- Pairing Benefits – Garden filler, aesthetic appeal, weed control, backdrop
There are a vast variety of ornamental grasses that can form an attractive background behind dusty millers. Some grass varieties are just as drought tolerant and hardy as your millers and you can pick and choose from various foliage colors there are even some varieties that produce flowers.
Ornamental grasses are ideal for adding more texture to your garden beds and are a perfect addition to rock gardens. To grow these companion plants with dusty miller, you should consider the variety. It is best to keep taller grass varieties in the back and to establish short clumpy varieties in the front.
- Botanical Name – Lavandula
- Height – 20 – 24 inches (50 – 60 centimeters)
- Colors – Purple, lavender, or blue flowers with silver-grey foliage
- Bloom Season – Summer
- Pairing Benefits – Aesthetic appeal, repel pests, border plants, reduce garden maintenance, conserve water
Lavender (Lavandula) is an excellent selection for any dry and sunny spot in your garden and can be a perfect companion for dusty millers. Both of these plants are often seen in rocky gardens or xeriscaping concepts because they are so hardy and both can handle a full day of full sun.
Many gardeners also love to pair these two species because the dusty green foliage of lavender blends well with the silver foliage of the dusty millers.
When you are pairing the two in the same garden bed, you should be careful to establish lavender in the back. Dusty millers will stay a little bit shorter and are perfect for concealing the bare base of the lavender bushes.
Related: What not to plant with lavender
What NOT to Plant with Dusty Miller
Dusty miller’s unique ability to tolerate full sun throughout the day makes it incompatible with shade-loving plants.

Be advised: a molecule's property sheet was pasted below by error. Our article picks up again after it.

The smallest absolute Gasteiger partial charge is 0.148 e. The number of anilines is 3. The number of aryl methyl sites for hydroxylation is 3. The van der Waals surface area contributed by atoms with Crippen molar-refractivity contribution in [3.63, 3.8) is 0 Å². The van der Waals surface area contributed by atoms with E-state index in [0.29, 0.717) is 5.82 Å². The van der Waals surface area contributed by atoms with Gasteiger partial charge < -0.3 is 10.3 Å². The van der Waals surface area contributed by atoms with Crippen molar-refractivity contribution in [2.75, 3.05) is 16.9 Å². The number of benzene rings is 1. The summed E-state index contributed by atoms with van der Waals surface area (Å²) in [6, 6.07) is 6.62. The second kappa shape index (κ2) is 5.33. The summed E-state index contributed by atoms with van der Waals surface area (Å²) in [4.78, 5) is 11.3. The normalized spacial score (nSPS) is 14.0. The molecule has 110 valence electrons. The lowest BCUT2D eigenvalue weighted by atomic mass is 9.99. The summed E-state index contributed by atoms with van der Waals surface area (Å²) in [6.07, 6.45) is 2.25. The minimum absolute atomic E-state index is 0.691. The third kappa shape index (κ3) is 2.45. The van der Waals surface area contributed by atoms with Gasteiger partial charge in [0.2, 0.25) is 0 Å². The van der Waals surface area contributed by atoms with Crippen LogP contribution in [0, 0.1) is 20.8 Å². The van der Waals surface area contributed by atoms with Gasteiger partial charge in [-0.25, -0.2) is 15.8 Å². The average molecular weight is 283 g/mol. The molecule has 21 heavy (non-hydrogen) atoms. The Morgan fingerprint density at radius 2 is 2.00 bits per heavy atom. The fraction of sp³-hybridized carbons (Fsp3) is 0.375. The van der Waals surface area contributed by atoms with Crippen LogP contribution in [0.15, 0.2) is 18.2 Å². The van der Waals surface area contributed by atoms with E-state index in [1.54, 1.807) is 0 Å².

You should also avoid growing it with plants that require lots of water because too much moisture can cause root rot in your dusty miller plants.
Here is a quick look at plants to avoid when you are growing dusty miller.
It is best to avoid all shade lovers in a dusty miller bed. A good example is begonias. Begonias attract pollinators but they will quickly wilt and die in dry and sunny conditions.
Hostas, coral bells, ferns, and dead nettle are all plant varieties that you should avoid with dusty miller because neither will benefit from this type of combination.
Japanese Forest Grass
Some ornamental grass varieties like Japanese forest grass (Hakonechloa) also won’t tolerate excessive sun. This grass variety can grow in well-drained soils but they need to be kept moist at all times.
Tall and Bushy Plants
You can add tall plants like shrubs, bushes, or trees to your garden bed but these should be kept well behind your dusty millers. Tall and bushy plants and trees will overshadow the dusty millers which can affect the color of the foliage and can impact healthy growth.
If you want to add shrubs then you should focus on something like Boxwoods that can be trimmed short and kept in line.
How far apart do you plant dusty miller?
Dusty Miller (Senecio cineraria) plants are typically spaced about 12 to 18 inches apart when planting. This spacing allows the plants to have enough room for proper air circulation and prevents overcrowding as they mature.
Where do dusty miller grow best?
Dusty Miller plants thrive best in well-draining soil and prefer full sun to partial shade. They are well-suited for growing in garden beds, borders, or containers. In terms of climate, they are often grown as annuals in cooler climates and as perennials in warmer climates.
Dusty miller can be grown with a large variety of companion plants like petunias, creeping phlox, ornamental grasses, lavender, and quite a few other plants such as pansies and violas.
We hope that this companion plants for dusty miller guide made it a little bit easier to select some good neighbors for your dusty miller plants. And if you want to learn more about companion planting for other plant varieties then you should have a look at some of the other guides we have. With our site, you can find all the best companion plant options for all the most popular plant species.
*image by Wirestock/depositphotos